Then there’s the array of nickel-and-dime fees that passengers have come to loathe and airlines love as a key component of profitability. Hefty charges for all those “unbundled” services — such as having an assigned seat or enough legroom to avoid crushed knees — once quaintly known collectively as “a flight,” have meant billions in new revenue, over $6 billion just in bag fees and ticket-change fees for the U.S. airlines in 2012. Rising basic fares also undergird the industry’s successful new business model. The handful of merged airlines that survived the decade’s financial storms rediscovered the law of supply and demand, so forget about scoring cheap seats given away in hopes of grabbing market share. Airlines have tilted the balance by cutting the supply of seats and fares have risen for the past four years, though they’re still close to where they were a decade ago, adjusted for inflation.
Maybe most fundamental, the industry’s new normal seems to rest on a whole new frame of reference when it comes to customer service. “Sit back and relax” has largely become “you get what you pay for” — no-frills basic transportation. “We’re a service business,” Smisek said of United, presently the nation’s largest carrier by revenue. “We need to get you where you want to go, on time, with your underwear.” It may be unrealistic today to expect a great deal more than that. But even putting aside antiquated expectations of flying as a pleasant sojourn through the friendly skies, can’t passengers expect their air-travel experience to regain a little of the civility and humanity lost during the dark days of the past decade’s financial panic, now that the industry is back on its feet and seems to have found a way to stay there?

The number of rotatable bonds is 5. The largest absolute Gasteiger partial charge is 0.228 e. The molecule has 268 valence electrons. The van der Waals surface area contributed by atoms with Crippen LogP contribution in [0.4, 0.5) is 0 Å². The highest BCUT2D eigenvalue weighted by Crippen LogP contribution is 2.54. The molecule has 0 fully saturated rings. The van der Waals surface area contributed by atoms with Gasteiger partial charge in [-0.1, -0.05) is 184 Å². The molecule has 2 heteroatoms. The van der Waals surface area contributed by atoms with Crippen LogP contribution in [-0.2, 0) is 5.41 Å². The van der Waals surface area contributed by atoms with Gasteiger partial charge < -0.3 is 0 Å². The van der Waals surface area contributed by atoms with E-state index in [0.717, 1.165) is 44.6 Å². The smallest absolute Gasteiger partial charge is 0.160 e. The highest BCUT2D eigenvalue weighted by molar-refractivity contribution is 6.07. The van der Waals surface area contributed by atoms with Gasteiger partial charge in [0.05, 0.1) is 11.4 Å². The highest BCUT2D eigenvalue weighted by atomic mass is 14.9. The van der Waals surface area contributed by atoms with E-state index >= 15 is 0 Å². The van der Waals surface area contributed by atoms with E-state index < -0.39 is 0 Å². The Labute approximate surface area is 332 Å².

They should. U.S. airlines and their trade association have argued eloquently that a more stable, profitable industry — one that produces a decent return on investment over a sustained period — will let them reinvest in customer service and operational efficiency, build better airport facilities and improve in-flight services.
Understandably, profit-focused carriers are likely to channel much of that investment to better airport lounges and flatter seat-beds for their higher-profit premium travelers up front, but there’s plenty to be done for the many more folks in back too. That includes expanding onboard wi-fi access and seat-back entertainment options, modernizing and enlarging aging terminals, and investing in sophisticated new aircraft that enhance the comfort of everyone aboard. (New planes like the Boeing 787 and the Airbus A350, for instance, promise more humidity in the cabin to reduce the uncomfortable Death Valley dryness, and their new fuselage materials allow higher cabin pressurization, letting fliers, in a sense, breathe easier.)
A more investment-capable industry could also continue improving baggage-delivery systems, more rapidly implement expensive delay-reducing air-traffic technologies, and work more cooperatively with regulators on sensible consumer-protection rules. Air travelers can even reasonably hope that a more stable, optimistic industry will support a happier, more satisfied front-line workforce ready to treat ordinary passengers with a little more generosity and grace.
All that would make aviation’s new normal something for the roughly 750 million annual U.S. fliers to cheer about too.
Mark Gerchick is a former Chief Counsel of the Federal Aviation Administration and former Acting Assistant Secretary of Transportation for Aviation and International Affairs. His book Full Upright and Locked Position: Not-So-Comfortable Truths About Air Travel Today was published in June.